In The City & the City, China Mieville blends fantasy, sci-fi and crime fiction into one of the most interesting books I've read in a while. It's a tale of two cities set in eastern Europe. One, Beszel, is in decay; the other, Ul Qoman, is much more prosperous. The kicker is that the two cities share the same physical space and the citizens of one city are strictly forbidden from interacting with citizens of the other.
Citizens of one city are prohibited from even looking at each other or into each others' cities. Should they do so accidentally, they are required to immediately look away and "unsee" what they have just seen. There is one legal border crossing where, with a good enough reason, a citizen of one city may legally cross into the other. To do so otherwise, or to notice something or someone in the other city without looking away, is to be in Breach, and the punishments for being in Breach are beyond severe.
As the story opens, a woman is found murdered in Beszel, and Inspector Tyador Borlu of the Extreme Crime Squad is assigned to investigate. Borlu quickly discovers that the woman was actually killed in Ul Quoma and dumped in Beszel, which would be a clear case of Breach. Borlu assumes that the case will be taken away from him and that the killer or killers will be found and punished by the Breach authorities who deal with such matters.
Because of a technicality, though, it turns out that the murder was not in Breach and so the case still belongs to Borlu. To investigate, he must cross over into Ul Quoma, where he is teamed with a detective named Qussim Dhatt who leads the investigation there. The two quickly discover that something much more sinister than a run-of-the-mill murder may be going on here.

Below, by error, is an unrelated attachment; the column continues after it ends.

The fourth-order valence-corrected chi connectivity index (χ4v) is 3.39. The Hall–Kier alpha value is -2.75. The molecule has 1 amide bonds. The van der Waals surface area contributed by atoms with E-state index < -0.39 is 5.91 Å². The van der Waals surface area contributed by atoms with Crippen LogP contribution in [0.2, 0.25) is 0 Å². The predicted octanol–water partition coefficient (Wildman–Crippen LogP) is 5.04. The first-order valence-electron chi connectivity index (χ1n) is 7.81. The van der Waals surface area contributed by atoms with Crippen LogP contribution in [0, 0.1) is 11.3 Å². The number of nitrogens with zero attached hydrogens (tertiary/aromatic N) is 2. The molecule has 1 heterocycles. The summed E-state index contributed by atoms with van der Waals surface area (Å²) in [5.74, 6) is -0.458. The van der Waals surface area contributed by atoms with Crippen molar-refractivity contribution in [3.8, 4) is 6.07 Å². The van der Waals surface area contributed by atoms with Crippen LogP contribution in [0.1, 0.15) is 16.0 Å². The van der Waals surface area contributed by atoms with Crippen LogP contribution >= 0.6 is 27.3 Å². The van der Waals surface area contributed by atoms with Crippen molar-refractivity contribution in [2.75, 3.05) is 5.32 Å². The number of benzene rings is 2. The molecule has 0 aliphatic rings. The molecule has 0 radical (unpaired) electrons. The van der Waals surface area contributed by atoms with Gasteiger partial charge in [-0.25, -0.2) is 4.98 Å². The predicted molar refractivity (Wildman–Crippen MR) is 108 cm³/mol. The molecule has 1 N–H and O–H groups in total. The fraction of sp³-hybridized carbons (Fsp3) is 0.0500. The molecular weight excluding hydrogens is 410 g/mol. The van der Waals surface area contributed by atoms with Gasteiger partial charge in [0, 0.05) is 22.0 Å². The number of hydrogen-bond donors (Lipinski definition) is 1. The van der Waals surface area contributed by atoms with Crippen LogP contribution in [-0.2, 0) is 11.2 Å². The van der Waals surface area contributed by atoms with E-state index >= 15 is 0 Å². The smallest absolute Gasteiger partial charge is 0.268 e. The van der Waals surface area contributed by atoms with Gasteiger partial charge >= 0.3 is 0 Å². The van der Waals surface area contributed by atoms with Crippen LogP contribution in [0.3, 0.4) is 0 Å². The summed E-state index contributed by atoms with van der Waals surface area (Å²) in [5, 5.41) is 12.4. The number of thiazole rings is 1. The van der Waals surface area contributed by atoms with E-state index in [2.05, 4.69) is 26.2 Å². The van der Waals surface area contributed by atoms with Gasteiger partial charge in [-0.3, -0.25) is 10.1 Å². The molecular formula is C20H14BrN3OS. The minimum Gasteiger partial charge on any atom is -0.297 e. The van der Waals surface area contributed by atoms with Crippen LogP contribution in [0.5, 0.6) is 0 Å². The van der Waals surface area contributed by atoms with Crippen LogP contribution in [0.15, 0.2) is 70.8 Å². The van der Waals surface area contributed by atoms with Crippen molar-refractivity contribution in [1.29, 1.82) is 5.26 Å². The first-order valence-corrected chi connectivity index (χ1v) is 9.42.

Tyador Borlu is, at heart, the archetypal detective with roots all the way back at least as far as Sam Spade and Philip Marlowe. He's determined to solve this case and find justice for the victim, no matter the odds and personal danger that might be involved. But he must do so in a world that neither Sam Spade, Philip Marlowe, Harry Bosch, nor any other such detective could ever have imagined.
It took me a while to get into this book and to buy into the principle of the two cities, but once I did, I was completely hooked and couldn't wait for the climax. There's an awful lot going on in this story and I'm probably not smart enough to appreciate half of what Mieville is attempting to accomplish here.
At one level, the book may be seen an allegory about the worlds that each of us live in and the worlds that occupy the same space but that we might prefer not to see. Think, for example, of the reaction that many people have when seeing a homeless person shuffling down the street, pushing his or her liberated grocery cart full of possessions along the sidewalk. The tendency we often have is to look away, or to "unsee" the person, and to proceed about our business as if problems like homelessness didn't exist in our world.
This is a very interesting and stimulating book, one that the reader will be left thinking about for a long time.